Another iPhone panorama, this time with the Pano app. I had been using AutoStitch, which makes panoramas from a series of existing photos. Pano takes a different approach: you shoot a series of photos, in order from left to right, from inside the app. After each image, the app asks if you’re happy with the shot, or if you’d like to retake it. If you’re happy with it, it stores it, and then shows you a semi-transparent slice of the right edge of the photo superimposed over the left side of the current camera viewscreen. This makes it fairly easy to line up each shot as you pan across your scene. When you’ve taken all the photos you want, the app joins the images together and saves it to the Camera Roll on the iPhone.
The upside to Pano is that it’s much easier to get well aligned images, as long as there’s enough contrast in the individual pictures to allow you to line them up as you’re shooting. The down side is that the only layout the app can handle is a single row of landscape or portrait shots. AutoStitch can join photos in any combination. The panorama at the bottom of my previous post (our back yard) was built from two rows of four photos (8 images total). The top row included a nicely exposed blue sky, and the bottom row was primarily the tussock–permafrost landscape of our backyard. Even though there are some obvious artifacts in the final image, it would be hard to get such a nice overall exposure with Pano and the iPhone camera.
Moose damage to the water tank
We’ve had quite a few moose encounters over the last few days. This morning I felt what I thought was an earthquake, but when I looked out the window to see what was happening, there was a bull moose next to the deck trying to work the velvet off his antlers by rubbing them on the deck stair railing. He didn’t completely tear off the railing, but he came close. Along the way he stabbed our water tank several times (you can see the damage to the foam insulation in the photo on the right), knocked over a wheelbarrow, and ripped my National Weather Service rain gage off the dog yard fence. We’d seen the same moose yesterday afternoon along the power line using a power pole support wire on his antlers.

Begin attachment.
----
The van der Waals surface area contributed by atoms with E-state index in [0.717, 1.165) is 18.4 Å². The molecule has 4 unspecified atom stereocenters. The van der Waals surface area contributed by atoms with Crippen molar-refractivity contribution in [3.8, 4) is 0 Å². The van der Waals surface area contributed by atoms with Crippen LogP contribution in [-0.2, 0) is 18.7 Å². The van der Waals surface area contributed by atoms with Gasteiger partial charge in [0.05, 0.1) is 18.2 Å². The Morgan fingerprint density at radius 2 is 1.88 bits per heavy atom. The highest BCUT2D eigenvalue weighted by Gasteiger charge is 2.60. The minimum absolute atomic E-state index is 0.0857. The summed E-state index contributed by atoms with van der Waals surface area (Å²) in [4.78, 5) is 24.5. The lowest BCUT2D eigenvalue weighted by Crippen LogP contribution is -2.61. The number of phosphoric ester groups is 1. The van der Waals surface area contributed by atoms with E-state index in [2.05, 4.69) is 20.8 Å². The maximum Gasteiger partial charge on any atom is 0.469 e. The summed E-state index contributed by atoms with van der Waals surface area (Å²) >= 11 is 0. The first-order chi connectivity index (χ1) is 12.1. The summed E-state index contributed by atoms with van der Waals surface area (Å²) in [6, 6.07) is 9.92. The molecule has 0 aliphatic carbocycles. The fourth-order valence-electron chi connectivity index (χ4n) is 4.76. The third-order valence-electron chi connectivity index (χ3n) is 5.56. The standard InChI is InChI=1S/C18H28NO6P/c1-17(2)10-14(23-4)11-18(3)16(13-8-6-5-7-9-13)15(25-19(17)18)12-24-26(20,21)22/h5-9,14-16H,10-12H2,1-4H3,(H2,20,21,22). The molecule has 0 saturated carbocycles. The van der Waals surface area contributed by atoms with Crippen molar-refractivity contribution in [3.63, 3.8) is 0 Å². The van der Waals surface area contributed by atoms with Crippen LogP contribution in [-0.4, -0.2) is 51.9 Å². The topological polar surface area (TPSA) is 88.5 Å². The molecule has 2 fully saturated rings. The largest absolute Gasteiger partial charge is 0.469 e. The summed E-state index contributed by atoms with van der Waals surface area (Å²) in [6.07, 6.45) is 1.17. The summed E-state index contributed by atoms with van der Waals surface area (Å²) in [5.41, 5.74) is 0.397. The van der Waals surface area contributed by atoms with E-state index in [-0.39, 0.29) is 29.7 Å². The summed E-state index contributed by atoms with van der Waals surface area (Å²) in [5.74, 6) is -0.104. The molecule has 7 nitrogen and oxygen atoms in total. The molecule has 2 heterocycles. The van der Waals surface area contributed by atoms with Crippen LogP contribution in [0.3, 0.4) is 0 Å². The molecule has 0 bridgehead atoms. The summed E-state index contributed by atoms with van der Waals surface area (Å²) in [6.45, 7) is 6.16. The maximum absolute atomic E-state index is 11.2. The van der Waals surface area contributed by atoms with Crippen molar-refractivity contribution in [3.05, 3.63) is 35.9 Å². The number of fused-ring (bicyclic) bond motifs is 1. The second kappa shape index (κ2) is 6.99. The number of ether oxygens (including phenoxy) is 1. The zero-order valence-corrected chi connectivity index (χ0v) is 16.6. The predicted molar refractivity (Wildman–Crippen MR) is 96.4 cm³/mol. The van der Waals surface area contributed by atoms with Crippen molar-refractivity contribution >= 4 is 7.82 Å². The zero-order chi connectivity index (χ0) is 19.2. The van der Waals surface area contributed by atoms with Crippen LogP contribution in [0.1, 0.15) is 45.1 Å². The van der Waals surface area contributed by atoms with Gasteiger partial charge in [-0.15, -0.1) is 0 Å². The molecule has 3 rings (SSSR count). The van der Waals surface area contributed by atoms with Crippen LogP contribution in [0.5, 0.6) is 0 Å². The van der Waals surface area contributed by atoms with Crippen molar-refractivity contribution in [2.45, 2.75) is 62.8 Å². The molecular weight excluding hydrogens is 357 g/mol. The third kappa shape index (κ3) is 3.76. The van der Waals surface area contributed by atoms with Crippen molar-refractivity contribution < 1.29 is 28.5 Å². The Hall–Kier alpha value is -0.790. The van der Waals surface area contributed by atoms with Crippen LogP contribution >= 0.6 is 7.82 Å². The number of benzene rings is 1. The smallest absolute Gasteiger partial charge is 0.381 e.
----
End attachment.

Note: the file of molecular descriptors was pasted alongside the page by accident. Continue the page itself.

I shot a couple videos of this morning’s action. The first one is after he started ramming the water tank. I decided I needed to go outside and scare him away before he did any more damage to the house. You can see that he thinks twice about charging me before he runs off. I thought for sure he was going to barrel right into the Jeep. Here’s the video:
The second video shows him going to town on the stair railing. This was was shot through a window, so it’s not quite as sharp:
It’s only a couple days from moose season. We live in a bow-only hunting area, but the regulations here allow bow hunters to take any male with more than a “spike/fork” set of antlers (meaning a little antler spike on one side of his head and a forked antler on the other side). This moose is much larger than that. I’m not sure if he’d be legal in a typical hunting area where hunters can shoot any moose with more than a 50” antler spread, but he’s close.
Hunting season means cool temperatures, lots of sun, and gorgeous colors. Here’s an iPhone panorama shot of our back yard:
Across from the office is a protected area that was the site of a some sort of resource extraction. It’s a nice spot to take a break at lunchtime, and I enjoy walking Nika and Piper on it in the winter (or around it when it’s not frozen). The hill in the distance is Ester Dome, the high point of the Equinox Marathon that Andrea will be running in a few weeks.
The photo was constructed from three photos using an iPhone app called AutoStitch. I’ve done this process on my Mac using Hugin, and it works well. But AutoStitch can do the whole process right on the iPhone, now has a cropping feature to trim off the extraneous curvature at the edges, and does the whole thing with almost no effort on the user’s part. Very slick.
Last night a pair of young moose showed up in our driveway. Andrea and I went out on the deck and shot some iPhone video of their antics. At one point (see the video below) Deuce went over to the fence and the moose ran over to check him out. It was clear that Deuce was trying to play, but I’m not sure what the moose were thinking.
The iPhone shoots QuickTime movies; the new HTML5 web standard will include a